Politics? Who Needs It?
If you haven’t seen one of the 3,000 headlines proclaiming Labor Day is the real start of the presidential campaign, congratulations. You’ve been spared a potentially painful palm slap to your own forehead.
It’s only starting now?
This endless campaign has lasted so long that political junkies are starting to host nostalgic reunions for the Jeb! and Sanders campaigns.
Don’t get me wrong (and don’t send me abusive emails): I realize it’s an important election. The next two months will help decide not only the next president but the majority party in the Senate and potentially the House. Major fissures in the Democratic and Republican parties have emerged, and the election results will help redefine their direction. The two major-party presidential candidates present a choice of strikingly different governing styles, political philosophies and conceptions of America.
So this election will be more significant than most. That said, as investors we need to take the breathless political headlines with a big grain of salt. The same goes for the outcome on Nov. 8.
The U.S. economy is like an aircraft carrier. Its current direction was decided by factors already in place, it has its own momentum, and it can’t be steered sharply left or right by anyone, even the president. That’s especially true when the climate in Washington can best be described as contentious, with few policy debates resulting in consensus.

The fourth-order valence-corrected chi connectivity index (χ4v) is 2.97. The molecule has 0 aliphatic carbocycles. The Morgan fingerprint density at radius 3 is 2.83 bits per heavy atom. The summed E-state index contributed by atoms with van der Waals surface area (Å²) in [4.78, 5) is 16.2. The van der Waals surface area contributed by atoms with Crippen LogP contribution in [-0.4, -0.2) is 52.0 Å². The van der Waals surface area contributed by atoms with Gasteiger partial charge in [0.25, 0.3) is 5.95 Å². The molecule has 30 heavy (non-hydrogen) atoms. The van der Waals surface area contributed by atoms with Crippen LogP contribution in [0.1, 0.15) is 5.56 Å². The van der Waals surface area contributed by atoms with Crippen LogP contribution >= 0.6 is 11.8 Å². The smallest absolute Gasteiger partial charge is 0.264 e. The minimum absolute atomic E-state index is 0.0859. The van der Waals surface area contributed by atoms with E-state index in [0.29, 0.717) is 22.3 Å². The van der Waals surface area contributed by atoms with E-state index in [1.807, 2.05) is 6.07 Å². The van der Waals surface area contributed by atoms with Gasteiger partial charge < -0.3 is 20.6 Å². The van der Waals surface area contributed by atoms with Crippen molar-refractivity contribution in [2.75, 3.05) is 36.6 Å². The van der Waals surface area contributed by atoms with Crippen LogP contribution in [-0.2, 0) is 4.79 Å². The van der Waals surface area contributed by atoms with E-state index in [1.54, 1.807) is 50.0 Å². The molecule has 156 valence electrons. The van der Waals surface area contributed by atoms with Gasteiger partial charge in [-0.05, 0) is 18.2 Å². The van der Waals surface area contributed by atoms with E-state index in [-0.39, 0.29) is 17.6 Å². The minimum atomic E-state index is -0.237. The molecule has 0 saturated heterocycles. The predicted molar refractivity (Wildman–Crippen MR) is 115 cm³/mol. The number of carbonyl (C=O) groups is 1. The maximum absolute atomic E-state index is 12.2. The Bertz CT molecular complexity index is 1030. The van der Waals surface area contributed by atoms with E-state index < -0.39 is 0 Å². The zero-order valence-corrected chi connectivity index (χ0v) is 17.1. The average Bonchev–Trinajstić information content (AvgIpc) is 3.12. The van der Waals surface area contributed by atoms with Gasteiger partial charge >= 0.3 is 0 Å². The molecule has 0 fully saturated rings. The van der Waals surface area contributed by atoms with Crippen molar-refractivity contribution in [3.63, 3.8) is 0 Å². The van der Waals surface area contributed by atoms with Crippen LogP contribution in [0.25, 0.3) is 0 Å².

So even as economists stay busy this fall, scoring Donald Trump’s promises to cut the estate tax or Hillary Clinton’s proposed infrastructure spending program, the chances of either of these campaign pledges becoming law next year in their proposed forms is about equal to the Minnesota Twins’ chances of winning the World Series next month.
When a presidency’s effect on the economy is judged, hindsight tends to differ significantly from the predictions made during the campaign.
And that’s even truer of stock market performance.
The fact is investors made a lot of money in certain stocks during the Reagan administration, when the average annualized return of the Dow was 11.3%.
During the George H.W. Bush administration, the return was 9.7%.
The Clinton administration: 15.9%.
The George W. Bush administration: -3.5%.
And the Obama administration: 14.5%.
You get the idea. Regardless of which way the political pendulum swings, investment opportunities will abound if you know where to look.